Movie Review: “Unbroken”


Whatever else Angelina Jolie has been doing in her busy personal, professional and activist life, we can be sure she wasn’t spending it watching World War II prisoner-of-war movies.
“Unbroken,” her film of Laura “Seabiscuit” Hillenbrand’s book about ex-Olympian Louis Zamperini’s true life survivor’s story, stumbles into most every movie of the genre in ways that suggest she hasn’t figured out how these things work. Suspense and pathos evade her as she turns an admittedly unwieldy biography into a dull, perfunctory and truncated film.
Sure, it’s a “true story,” which adds weight. Zamperini really did survive the ditching of his bomber in the Pacific, only to endure torture and starvation in Japanese camps. But if we’ve seen the beatings, the maddening stretches of solitary confinement, the war of wills between the stoic serviceman and the sado-homosexual Japanese camp commander in one film, we’ve seen it in five –pretty much every film from “The Bridge on the River Kwai” to “Merry Christmas, Mr. Lawrence” to last year’s “The Railway Man.”
So “Unbroken” relies on the novelty of Zamperini’s foot racing past, quick flashback sketches of the way he found his intense focus in his childhood thanks to running. The film too-obviously and un-cinematically tells us about the faith and aphorisms — “If you can take it, you can make it” — he claims got him through his ordeals.
Jack O’Connell, of “300: Rise of an Empire,” plays Zamperini once he’s old enough to race and reach the 1936 Berlin Olympics. A runner whose event was the 5,000 meters race, Berlin only set the stage for what was sure to be his moment of glory — at the 1940 Olympics, in Tokyo. But that one was canceled by World War II.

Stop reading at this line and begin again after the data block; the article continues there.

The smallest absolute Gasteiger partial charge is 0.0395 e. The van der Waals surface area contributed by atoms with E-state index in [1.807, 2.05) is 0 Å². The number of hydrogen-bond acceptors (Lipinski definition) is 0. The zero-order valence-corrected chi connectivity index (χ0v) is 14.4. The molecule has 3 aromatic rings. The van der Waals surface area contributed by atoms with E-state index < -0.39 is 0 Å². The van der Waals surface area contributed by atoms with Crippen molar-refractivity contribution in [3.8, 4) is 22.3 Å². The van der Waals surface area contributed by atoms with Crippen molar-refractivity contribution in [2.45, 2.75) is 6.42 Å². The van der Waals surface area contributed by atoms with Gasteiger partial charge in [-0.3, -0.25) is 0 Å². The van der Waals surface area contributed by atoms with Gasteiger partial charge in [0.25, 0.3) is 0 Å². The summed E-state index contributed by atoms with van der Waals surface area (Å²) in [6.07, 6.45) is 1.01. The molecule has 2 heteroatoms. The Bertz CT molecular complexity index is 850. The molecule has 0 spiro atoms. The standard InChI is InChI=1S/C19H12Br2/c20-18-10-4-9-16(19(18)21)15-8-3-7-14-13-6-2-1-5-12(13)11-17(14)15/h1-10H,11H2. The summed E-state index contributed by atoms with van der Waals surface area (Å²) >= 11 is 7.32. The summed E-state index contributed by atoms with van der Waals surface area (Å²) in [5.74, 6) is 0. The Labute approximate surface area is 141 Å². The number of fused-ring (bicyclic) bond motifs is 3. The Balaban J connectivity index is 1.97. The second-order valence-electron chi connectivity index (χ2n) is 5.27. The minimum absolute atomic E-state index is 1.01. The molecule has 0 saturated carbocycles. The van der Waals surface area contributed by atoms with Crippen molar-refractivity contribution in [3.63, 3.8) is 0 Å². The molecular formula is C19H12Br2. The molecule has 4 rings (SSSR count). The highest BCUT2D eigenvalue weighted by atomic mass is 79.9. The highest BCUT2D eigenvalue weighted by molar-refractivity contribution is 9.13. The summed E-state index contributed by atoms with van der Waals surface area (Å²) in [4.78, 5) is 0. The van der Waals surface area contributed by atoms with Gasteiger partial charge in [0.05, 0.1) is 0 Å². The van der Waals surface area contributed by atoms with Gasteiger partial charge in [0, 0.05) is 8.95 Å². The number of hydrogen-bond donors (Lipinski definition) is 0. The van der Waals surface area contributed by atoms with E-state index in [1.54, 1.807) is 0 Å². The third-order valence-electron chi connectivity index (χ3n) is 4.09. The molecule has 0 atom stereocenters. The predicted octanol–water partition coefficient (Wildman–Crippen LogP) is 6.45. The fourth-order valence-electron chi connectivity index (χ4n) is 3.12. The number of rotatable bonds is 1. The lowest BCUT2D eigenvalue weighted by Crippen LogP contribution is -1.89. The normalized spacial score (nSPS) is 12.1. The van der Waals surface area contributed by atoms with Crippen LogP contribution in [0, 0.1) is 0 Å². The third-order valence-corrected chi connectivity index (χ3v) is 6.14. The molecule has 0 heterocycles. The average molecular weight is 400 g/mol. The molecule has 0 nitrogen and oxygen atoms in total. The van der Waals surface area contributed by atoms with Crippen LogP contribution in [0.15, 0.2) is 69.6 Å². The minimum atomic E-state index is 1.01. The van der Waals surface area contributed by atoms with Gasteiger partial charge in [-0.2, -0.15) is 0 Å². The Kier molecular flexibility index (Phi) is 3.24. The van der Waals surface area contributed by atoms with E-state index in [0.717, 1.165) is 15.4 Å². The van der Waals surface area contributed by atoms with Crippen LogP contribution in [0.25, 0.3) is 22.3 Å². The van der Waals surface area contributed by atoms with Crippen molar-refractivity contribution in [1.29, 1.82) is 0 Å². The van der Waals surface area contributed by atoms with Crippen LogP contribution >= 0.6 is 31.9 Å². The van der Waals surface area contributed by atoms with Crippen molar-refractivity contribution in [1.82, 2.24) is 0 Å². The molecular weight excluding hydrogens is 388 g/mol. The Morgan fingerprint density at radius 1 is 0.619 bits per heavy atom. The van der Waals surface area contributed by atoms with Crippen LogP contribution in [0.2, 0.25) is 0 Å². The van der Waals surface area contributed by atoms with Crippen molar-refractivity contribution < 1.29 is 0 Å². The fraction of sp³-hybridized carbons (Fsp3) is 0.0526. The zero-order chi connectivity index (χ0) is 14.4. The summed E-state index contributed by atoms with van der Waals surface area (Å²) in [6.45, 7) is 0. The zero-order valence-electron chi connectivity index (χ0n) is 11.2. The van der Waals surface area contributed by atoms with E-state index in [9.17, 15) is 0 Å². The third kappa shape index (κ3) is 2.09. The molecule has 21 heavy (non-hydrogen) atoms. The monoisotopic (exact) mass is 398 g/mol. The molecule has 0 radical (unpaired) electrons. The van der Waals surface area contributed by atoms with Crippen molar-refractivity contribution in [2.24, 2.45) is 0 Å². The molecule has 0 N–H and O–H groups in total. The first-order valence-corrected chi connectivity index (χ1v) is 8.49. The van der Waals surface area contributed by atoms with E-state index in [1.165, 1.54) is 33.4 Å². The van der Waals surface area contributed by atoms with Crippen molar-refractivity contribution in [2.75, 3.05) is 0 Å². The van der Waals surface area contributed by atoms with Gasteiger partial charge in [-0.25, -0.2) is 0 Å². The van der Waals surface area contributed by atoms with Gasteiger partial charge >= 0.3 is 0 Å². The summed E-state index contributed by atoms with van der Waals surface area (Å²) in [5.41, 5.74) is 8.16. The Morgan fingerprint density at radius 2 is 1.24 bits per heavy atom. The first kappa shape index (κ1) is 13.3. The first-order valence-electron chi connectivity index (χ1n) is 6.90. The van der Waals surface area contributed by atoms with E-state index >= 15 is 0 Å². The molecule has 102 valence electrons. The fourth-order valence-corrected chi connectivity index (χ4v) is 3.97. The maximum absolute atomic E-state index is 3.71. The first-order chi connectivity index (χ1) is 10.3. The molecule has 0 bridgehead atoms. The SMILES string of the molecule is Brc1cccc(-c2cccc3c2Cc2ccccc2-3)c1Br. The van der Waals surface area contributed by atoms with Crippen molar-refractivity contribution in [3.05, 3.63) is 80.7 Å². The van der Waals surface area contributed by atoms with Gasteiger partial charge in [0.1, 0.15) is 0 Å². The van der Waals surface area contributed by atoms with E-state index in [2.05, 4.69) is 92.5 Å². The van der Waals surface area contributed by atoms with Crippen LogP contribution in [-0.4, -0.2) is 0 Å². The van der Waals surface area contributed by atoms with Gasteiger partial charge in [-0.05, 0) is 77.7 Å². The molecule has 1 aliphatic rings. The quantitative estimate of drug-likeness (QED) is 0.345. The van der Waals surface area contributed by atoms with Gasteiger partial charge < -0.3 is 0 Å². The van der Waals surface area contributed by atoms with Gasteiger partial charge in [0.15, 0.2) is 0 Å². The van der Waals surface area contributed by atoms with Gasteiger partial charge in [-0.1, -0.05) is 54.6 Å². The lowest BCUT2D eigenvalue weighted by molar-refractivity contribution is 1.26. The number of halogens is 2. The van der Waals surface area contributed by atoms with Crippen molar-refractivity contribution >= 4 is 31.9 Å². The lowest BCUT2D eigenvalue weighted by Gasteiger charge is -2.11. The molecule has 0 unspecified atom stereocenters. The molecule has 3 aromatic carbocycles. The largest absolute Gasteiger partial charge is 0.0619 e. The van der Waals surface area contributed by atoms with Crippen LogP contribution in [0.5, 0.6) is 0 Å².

Instead, we ride along in Zamperini’s B-24 — the quietest and cleanest (and most digital) B-24 ever — as he (the bombardier) directs it over the target. Domhnall Gleeson (“About Time”) is the pilot who gets them home, even after they’ve been shot up. But one mission he doesn’t, and he, Zamperini and a crewmate (Finn Wittrock) are stuck in a raft for weeks and weeks. Llttle water, raw fish to eat, blistering sun, sharks and strafing by Japanese aircraft are not where their problems end.
Captured and shipped to Japan, Zamperini is dogged by a fiendishly cruel Watanabe, aka “The Bird,” given a prissy/sadistic delicacy by Takamasa Ishihara.
“Don’t LOOK at me,” he coos. If you do, he canes you. If you don’t, he canes you.

And he loves — in a perverse, leering way — caning Zamperini.
Jolie’s best contributions to the genre are a few early imprisonment scenes that capture the myopia of men unable to see beyond the crack in the bottom of their cell door, or only through a loose corner of a blindfold.
But every time we’re meant to fear that a summary execution is nigh, Jolie blows the build up. Every moment of Zamperini’s silent (no Bruce Willis wisecracks for this hero) struggle against The Bird, rooted on by his fellow POWs (Garrett Hedlund plays the senior officer), fails to ignite.
The performances, save for Ishihara’s, are colorless. Even the formidable young Gleeson fails to make much of an impression.
Jolie, with four credited screenwriters, Oscar winners among them — ends this real history so abruptly that whatever moral her story was aiming for has to be dealt with in the closing titles. And whatever the virtues of her directing debut, the Balkan tragedy “In the Land of Blood and Honey,” she’s into “Well, there’s always Maleficent II” territory here.